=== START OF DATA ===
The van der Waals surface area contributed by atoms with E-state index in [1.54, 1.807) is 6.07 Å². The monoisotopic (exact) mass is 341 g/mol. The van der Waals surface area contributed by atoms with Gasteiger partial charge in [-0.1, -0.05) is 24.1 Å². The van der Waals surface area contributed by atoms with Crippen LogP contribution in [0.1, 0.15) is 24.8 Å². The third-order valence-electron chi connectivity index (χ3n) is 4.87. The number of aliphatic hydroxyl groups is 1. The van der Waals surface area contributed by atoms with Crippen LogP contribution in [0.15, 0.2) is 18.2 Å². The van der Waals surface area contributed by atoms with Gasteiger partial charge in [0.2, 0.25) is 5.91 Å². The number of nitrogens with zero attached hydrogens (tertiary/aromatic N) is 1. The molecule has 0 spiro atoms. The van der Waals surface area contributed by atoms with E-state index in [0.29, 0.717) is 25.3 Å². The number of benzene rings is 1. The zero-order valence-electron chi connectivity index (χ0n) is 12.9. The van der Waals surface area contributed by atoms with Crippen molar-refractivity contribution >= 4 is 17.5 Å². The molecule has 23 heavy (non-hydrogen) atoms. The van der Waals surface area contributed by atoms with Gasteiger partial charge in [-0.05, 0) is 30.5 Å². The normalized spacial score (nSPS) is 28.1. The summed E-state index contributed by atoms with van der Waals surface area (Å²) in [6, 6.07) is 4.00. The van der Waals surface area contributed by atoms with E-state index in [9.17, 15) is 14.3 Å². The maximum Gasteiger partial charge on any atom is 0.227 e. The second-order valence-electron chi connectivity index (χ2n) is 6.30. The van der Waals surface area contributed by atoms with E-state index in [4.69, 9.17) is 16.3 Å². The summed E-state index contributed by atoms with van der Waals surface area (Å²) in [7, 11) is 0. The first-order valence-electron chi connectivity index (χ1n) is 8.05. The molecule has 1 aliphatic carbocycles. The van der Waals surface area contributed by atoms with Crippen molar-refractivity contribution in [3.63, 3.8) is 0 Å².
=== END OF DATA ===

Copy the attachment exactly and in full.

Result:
The van der Waals surface area contributed by atoms with E-state index in [1.54, 1.807) is 6.07 Å². The monoisotopic (exact) mass is 341 g/mol. The van der Waals surface area contributed by atoms with Gasteiger partial charge in [-0.1, -0.05) is 24.1 Å². The van der Waals surface area contributed by atoms with Crippen LogP contribution in [0.1, 0.15) is 24.8 Å². The third-order valence-electron chi connectivity index (χ3n) is 4.87. The number of aliphatic hydroxyl groups is 1. The van der Waals surface area contributed by atoms with Crippen LogP contribution in [0.15, 0.2) is 18.2 Å². The van der Waals surface area contributed by atoms with Gasteiger partial charge in [0.2, 0.25) is 5.91 Å². The number of nitrogens with zero attached hydrogens (tertiary/aromatic N) is 1. The molecule has 0 spiro atoms. The van der Waals surface area contributed by atoms with E-state index in [0.29, 0.717) is 25.3 Å². The number of benzene rings is 1. The zero-order valence-electron chi connectivity index (χ0n) is 12.9. The van der Waals surface area contributed by atoms with Crippen molar-refractivity contribution >= 4 is 17.5 Å². The molecule has 23 heavy (non-hydrogen) atoms. The van der Waals surface area contributed by atoms with Gasteiger partial charge in [-0.05, 0) is 30.5 Å². The normalized spacial score (nSPS) is 28.1. The summed E-state index contributed by atoms with van der Waals surface area (Å²) in [6, 6.07) is 4.00. The van der Waals surface area contributed by atoms with E-state index in [9.17, 15) is 14.3 Å². The maximum Gasteiger partial charge on any atom is 0.227 e. The second-order valence-electron chi connectivity index (χ2n) is 6.30. The van der Waals surface area contributed by atoms with E-state index in [4.69, 9.17) is 16.3 Å². The summed E-state index contributed by atoms with van der Waals surface area (Å²) in [7, 11) is 0. The first-order valence-electron chi connectivity index (χ1n) is 8.05. The molecule has 1 aliphatic carbocycles. The van der Waals surface area contributed by atoms with Crippen molar-refractivity contribution in [3.63, 3.8) is 0 Å².